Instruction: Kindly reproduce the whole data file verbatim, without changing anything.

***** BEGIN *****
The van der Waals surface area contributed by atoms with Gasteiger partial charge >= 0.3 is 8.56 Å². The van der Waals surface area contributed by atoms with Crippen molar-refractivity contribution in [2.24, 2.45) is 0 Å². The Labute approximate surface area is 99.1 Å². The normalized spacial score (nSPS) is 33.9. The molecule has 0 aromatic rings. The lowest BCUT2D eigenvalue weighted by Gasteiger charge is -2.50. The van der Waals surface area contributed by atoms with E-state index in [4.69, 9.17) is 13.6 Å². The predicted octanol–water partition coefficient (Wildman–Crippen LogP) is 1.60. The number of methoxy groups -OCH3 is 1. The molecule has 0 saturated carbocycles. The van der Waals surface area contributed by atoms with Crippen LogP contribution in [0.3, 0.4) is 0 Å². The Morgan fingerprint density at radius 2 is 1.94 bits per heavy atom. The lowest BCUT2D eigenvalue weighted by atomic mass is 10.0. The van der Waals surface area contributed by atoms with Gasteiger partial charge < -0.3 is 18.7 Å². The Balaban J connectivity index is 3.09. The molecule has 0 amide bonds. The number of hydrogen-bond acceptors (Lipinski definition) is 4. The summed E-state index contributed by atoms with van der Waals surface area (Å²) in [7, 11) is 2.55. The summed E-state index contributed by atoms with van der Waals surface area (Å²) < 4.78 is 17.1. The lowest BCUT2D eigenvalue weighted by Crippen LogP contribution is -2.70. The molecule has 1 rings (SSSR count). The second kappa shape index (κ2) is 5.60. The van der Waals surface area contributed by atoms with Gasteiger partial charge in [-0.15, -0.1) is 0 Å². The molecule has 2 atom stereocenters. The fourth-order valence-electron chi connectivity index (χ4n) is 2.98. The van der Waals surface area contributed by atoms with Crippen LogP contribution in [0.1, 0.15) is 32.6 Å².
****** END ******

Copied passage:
The van der Waals surface area contributed by atoms with Gasteiger partial charge >= 0.3 is 8.56 Å². The van der Waals surface area contributed by atoms with Crippen molar-refractivity contribution in [2.24, 2.45) is 0 Å². The Labute approximate surface area is 99.1 Å². The normalized spacial score (nSPS) is 33.9. The molecule has 0 aromatic rings. The lowest BCUT2D eigenvalue weighted by Gasteiger charge is -2.50. The van der Waals surface area contributed by atoms with E-state index in [4.69, 9.17) is 13.6 Å². The predicted octanol–water partition coefficient (Wildman–Crippen LogP) is 1.60. The number of methoxy groups -OCH3 is 1. The molecule has 0 saturated carbocycles. The van der Waals surface area contributed by atoms with Crippen LogP contribution in [0.3, 0.4) is 0 Å². The Morgan fingerprint density at radius 2 is 1.94 bits per heavy atom. The lowest BCUT2D eigenvalue weighted by atomic mass is 10.0. The van der Waals surface area contributed by atoms with Gasteiger partial charge < -0.3 is 18.7 Å². The Balaban J connectivity index is 3.09. The molecule has 0 amide bonds. The number of hydrogen-bond acceptors (Lipinski definition) is 4. The summed E-state index contributed by atoms with van der Waals surface area (Å²) in [7, 11) is 2.55. The summed E-state index contributed by atoms with van der Waals surface area (Å²) < 4.78 is 17.1. The lowest BCUT2D eigenvalue weighted by Crippen LogP contribution is -2.70. The molecule has 1 rings (SSSR count). The second kappa shape index (κ2) is 5.60. The van der Waals surface area contributed by atoms with Gasteiger partial charge in [-0.15, -0.1) is 0 Å². The molecule has 2 atom stereocenters. The fourth-order valence-electron chi connectivity index (χ4n) is 2.98. The van der Waals surface area contributed by atoms with Crippen LogP contribution in [0.1, 0.15) is 32.6 Å².